For, lo! thy song of triumph blends Its warlike notes with fustling breeze; And falling, rising, through the trees, Mimes his old hall's festivities.

O Harp! be still a little while,
Nor wake thy dirge of melting numbers,
Stay till thy master calmly slumbers,
Where no bale his bliss encumbers.

Now, take with thee his last faint smile,
And benison, in death's arms given,
Oh now begin thy mournful steven,
And waft my soul on it to heaven!

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INDEX.

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A coggie o' ale, and a pickle ait meal
Adown the green dell, near the Abbey's
remains

note
Again rejoicing nature sees
Again the happy day returns

note
Ah! Mary, sweetest maid, farewell
All in the merry Whitsuntide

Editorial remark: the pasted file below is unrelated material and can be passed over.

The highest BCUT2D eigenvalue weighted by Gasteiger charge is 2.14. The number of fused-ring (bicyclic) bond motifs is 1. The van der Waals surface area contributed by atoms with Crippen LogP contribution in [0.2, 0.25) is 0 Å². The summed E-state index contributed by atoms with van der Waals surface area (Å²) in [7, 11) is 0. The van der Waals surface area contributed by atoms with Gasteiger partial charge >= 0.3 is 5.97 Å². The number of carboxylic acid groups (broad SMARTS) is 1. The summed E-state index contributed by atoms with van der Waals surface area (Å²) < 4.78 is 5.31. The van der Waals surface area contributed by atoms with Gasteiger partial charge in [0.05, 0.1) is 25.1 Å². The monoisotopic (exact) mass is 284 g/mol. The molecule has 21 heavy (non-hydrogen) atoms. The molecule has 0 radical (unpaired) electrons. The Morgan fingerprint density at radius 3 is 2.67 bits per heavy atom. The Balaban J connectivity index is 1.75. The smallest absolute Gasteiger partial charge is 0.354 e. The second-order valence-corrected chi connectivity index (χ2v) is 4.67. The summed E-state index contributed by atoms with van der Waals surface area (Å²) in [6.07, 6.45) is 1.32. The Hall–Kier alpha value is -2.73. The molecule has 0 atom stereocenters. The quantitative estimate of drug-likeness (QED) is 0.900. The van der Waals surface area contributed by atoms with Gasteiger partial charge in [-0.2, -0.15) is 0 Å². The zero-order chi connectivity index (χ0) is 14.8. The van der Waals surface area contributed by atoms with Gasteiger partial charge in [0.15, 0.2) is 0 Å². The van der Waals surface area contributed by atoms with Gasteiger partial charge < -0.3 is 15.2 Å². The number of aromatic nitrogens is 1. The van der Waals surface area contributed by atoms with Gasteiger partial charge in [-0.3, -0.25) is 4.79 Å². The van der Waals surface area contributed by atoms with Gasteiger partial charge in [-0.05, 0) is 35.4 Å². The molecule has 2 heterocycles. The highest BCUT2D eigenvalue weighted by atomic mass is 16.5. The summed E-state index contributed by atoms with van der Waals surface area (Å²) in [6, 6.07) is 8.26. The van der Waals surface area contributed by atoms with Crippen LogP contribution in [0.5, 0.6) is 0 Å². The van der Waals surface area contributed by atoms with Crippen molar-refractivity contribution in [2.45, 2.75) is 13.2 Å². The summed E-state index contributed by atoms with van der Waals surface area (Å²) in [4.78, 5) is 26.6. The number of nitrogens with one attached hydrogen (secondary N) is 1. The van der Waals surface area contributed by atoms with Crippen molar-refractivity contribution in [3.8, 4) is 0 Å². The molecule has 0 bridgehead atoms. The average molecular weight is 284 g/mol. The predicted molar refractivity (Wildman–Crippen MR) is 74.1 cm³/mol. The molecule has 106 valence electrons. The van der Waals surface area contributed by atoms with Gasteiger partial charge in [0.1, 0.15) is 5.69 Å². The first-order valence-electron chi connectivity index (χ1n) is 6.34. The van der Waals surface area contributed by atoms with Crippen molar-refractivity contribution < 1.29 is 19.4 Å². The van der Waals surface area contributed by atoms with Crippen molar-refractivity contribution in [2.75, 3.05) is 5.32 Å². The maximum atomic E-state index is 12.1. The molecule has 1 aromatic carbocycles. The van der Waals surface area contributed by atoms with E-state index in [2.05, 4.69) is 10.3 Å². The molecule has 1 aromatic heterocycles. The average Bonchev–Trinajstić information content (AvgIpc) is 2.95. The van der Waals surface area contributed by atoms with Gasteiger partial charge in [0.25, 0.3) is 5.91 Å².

All white hang the bushes o'er Elaw's sweet stream
Amid Loch-Caterine's scenery wild
A moment pause, ye British fair

note
And art thou gone, for ever gone
And can thy bosom bear the thought
And has she then fail'd in her truth

note
As I came in by our gate end
At the close of the day in the sacred Aisle
Auld Marget, in the fauld she sits

note
Auld Rob, the laird o, muckle land
Away! let nought to love displeasing note

424
Burns

39
Tannahill 237

184

270
Joanna Baillie 157
J.B.

306

307
John Sim» 102
J. Goldie 199

292
Burns

267
Camoers 174
Anderson 201

129
165

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Beyond Busaco's mountains dun

note
Blow on, ye wild winds, o'er his hallowed